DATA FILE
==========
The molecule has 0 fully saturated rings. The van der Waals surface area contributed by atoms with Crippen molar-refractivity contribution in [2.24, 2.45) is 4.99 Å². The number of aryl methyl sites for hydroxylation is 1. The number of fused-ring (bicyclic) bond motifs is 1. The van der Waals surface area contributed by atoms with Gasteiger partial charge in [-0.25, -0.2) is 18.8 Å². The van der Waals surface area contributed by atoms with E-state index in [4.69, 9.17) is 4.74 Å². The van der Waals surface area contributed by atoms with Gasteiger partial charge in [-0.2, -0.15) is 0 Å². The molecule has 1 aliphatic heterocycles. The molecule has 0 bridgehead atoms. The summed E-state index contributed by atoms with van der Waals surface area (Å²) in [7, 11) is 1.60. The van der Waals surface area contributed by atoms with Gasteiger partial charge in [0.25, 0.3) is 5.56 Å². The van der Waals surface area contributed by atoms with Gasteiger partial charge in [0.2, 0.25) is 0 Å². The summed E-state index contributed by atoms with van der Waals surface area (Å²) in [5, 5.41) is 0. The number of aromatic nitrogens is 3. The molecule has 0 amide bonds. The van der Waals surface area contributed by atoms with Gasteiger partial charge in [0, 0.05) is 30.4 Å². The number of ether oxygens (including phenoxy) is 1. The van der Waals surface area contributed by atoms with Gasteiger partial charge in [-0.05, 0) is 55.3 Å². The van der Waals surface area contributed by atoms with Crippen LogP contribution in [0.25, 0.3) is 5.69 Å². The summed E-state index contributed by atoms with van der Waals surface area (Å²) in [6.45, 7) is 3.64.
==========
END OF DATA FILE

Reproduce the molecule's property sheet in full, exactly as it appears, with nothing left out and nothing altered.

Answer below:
The molecule has 0 fully saturated rings. The van der Waals surface area contributed by atoms with Crippen molar-refractivity contribution in [2.24, 2.45) is 4.99 Å². The number of aryl methyl sites for hydroxylation is 1. The number of fused-ring (bicyclic) bond motifs is 1. The van der Waals surface area contributed by atoms with Gasteiger partial charge in [-0.25, -0.2) is 18.8 Å². The van der Waals surface area contributed by atoms with E-state index in [4.69, 9.17) is 4.74 Å². The van der Waals surface area contributed by atoms with Gasteiger partial charge in [-0.2, -0.15) is 0 Å². The molecule has 1 aliphatic heterocycles. The molecule has 0 bridgehead atoms. The summed E-state index contributed by atoms with van der Waals surface area (Å²) in [7, 11) is 1.60. The van der Waals surface area contributed by atoms with Gasteiger partial charge in [0.25, 0.3) is 5.56 Å². The van der Waals surface area contributed by atoms with Gasteiger partial charge in [0.2, 0.25) is 0 Å². The summed E-state index contributed by atoms with van der Waals surface area (Å²) in [5, 5.41) is 0. The number of aromatic nitrogens is 3. The molecule has 0 amide bonds. The van der Waals surface area contributed by atoms with Gasteiger partial charge in [0, 0.05) is 30.4 Å². The number of ether oxygens (including phenoxy) is 1. The van der Waals surface area contributed by atoms with Gasteiger partial charge in [-0.05, 0) is 55.3 Å². The van der Waals surface area contributed by atoms with Crippen LogP contribution in [0.25, 0.3) is 5.69 Å². The summed E-state index contributed by atoms with van der Waals surface area (Å²) in [6.45, 7) is 3.64.